Medical College of Wisconsin
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Genetic recombinations between c-myc and Igh mu as precursors for recombinations between c-myc and Igh alpha in BALB/c plasmacytomas. Curr Top Microbiol Immunol 1997;224:241-50



Pubmed ID




Scopus ID

2-s2.0-0030753424   2 Citations


In this paper we present evidence that primary plasmacytomas harboring a balanced chromosomal translocation t(12;15) may consist of a mosaic of neoplastic clones of tumor cells, in which some of the clones are derived from common progenitors by large additional deletions which alter or "remodel" the fine structure of the t(12;15) on the c-myc-deregulating chromosome. This finding is based on the molecular analysis of the t(12;15) in three plasmacytomas, TEPC 1194, PCT 4127 and PCT 4132, in which primary clones of tumor cells with recombinations between the Ig heavy-chain (Igh) mu locus (Igh mu) and c-myc were found to be related to secondary clones of tumor cells with recombinations between the Igh alpha locus (Igh alpha) and c-myc. Clonal relatedness was based on unique junction fragments between S mu and c-myc that were found to be identical in Igh mu/c-myc and Igh alpha/c-myc breakpoint regions. S mu/c-myc breakpoints with adjoining sequences can thus be used as clonotypic markers, providing molecular fingerprints for the evolution of precursor cells with Igh mu/c-myc recombinations into progenitor cells with Igh alpha/c-myc recombinations. We propose that aberrant isotype switch recombination or illegitimate rearrangement in switch regions converts Igh mu/c-myc rearrangements, which are found very rarely in established plasmacytomas, into Igh alpha/c-myc rearrangements, which are present in about 80% of plasmacytomas with t(12;15). Remodeling of the t(12;15) results in closer juxtaposition of c-myc to the 3'-C alpha locus control region and probably in enhanced transcription of c-myc. We suggest that remodeling of c-myc-deregulating rearrangements constitutes a novel progression mechanism in malignant B-cell development.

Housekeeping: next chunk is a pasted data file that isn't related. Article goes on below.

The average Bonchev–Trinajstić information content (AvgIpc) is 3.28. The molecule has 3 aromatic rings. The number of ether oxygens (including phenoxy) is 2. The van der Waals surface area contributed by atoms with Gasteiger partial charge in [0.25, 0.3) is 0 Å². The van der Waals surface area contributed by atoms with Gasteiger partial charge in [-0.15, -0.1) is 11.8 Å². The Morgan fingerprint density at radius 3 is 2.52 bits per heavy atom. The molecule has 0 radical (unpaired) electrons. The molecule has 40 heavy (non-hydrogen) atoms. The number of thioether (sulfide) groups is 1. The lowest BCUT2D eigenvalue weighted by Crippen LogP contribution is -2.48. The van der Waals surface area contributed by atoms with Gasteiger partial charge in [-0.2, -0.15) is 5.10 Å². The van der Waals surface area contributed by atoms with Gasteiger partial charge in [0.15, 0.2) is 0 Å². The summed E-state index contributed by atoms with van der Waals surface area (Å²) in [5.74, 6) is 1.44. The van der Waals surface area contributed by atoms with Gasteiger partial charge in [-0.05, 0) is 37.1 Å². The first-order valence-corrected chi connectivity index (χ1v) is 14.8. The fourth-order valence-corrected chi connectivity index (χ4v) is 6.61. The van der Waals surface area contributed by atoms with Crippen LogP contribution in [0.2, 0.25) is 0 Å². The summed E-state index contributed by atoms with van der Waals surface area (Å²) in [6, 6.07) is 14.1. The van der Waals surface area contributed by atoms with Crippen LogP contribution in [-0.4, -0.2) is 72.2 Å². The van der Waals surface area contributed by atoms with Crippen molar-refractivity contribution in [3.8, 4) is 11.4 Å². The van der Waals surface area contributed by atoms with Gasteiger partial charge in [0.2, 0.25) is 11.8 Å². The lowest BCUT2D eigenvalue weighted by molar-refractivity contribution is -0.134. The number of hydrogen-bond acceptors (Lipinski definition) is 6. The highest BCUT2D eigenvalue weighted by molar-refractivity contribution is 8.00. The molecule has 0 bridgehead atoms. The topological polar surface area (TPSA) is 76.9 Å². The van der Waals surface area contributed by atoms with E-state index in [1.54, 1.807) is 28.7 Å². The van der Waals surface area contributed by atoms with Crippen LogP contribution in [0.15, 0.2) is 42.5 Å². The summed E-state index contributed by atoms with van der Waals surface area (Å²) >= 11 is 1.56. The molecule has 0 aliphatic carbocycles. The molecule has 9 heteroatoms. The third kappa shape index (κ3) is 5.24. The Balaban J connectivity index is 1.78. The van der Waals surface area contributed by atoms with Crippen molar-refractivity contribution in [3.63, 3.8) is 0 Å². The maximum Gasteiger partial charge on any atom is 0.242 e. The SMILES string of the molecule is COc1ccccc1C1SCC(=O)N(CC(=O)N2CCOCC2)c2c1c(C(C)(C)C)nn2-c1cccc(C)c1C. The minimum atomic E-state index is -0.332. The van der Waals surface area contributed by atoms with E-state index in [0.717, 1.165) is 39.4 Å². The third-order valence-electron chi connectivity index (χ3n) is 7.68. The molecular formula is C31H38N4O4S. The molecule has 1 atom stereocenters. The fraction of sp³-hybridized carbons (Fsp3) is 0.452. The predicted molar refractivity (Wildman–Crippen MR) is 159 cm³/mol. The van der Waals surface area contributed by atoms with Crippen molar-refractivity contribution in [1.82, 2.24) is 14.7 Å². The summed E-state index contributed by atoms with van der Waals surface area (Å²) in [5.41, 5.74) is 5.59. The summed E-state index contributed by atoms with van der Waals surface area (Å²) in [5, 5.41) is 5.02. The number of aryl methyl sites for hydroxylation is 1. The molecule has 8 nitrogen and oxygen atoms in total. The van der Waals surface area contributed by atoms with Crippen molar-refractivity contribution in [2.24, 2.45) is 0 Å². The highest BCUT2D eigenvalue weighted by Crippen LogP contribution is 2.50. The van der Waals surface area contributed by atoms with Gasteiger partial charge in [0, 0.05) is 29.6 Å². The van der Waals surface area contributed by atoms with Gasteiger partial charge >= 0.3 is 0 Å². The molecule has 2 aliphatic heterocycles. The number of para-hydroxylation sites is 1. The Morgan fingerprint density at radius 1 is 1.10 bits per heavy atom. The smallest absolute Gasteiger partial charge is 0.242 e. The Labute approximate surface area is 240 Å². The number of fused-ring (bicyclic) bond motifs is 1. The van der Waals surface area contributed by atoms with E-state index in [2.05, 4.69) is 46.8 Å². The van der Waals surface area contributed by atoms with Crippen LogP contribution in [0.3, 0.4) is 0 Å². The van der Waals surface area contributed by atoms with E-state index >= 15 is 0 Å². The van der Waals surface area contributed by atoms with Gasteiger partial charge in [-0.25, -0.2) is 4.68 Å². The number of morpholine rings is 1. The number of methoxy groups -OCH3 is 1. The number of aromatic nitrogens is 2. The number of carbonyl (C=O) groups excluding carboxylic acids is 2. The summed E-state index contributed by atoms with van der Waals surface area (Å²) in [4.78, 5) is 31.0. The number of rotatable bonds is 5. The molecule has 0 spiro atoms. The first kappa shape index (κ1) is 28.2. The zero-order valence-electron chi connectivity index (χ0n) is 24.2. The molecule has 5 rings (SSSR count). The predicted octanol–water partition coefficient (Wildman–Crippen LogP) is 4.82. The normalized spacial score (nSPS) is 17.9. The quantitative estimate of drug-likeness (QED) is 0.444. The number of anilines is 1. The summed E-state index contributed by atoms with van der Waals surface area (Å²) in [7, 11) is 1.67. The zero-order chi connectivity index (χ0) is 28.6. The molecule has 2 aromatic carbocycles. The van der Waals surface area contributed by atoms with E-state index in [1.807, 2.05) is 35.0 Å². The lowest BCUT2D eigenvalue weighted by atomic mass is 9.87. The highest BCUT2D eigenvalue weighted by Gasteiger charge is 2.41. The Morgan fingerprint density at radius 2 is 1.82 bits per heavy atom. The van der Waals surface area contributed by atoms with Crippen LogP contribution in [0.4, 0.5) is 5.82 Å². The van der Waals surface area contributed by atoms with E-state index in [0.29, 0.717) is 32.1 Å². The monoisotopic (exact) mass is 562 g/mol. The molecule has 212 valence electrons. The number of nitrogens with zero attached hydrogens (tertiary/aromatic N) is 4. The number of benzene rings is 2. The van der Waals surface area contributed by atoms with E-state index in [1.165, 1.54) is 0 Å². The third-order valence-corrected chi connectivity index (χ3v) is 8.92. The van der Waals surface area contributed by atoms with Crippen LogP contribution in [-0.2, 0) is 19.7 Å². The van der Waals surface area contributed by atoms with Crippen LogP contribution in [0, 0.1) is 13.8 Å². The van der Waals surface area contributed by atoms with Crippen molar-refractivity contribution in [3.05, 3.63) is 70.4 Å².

Author List

Janz S, Kovalchuk AL, Müller JR, Potter M


Siegfried Janz MD Professor in the Medicine department at Medical College of Wisconsin

MESH terms used to index this publication - Major topics in bold

Base Sequence
DNA, Neoplasm
Gene Rearrangement, B-Lymphocyte, Heavy Chain
Genes, Immunoglobulin
Genes, myc
Mice, Inbred BALB C
Models, Biological
Molecular Sequence Data
Polymerase Chain Reaction
Recombination, Genetic
Translocation, Genetic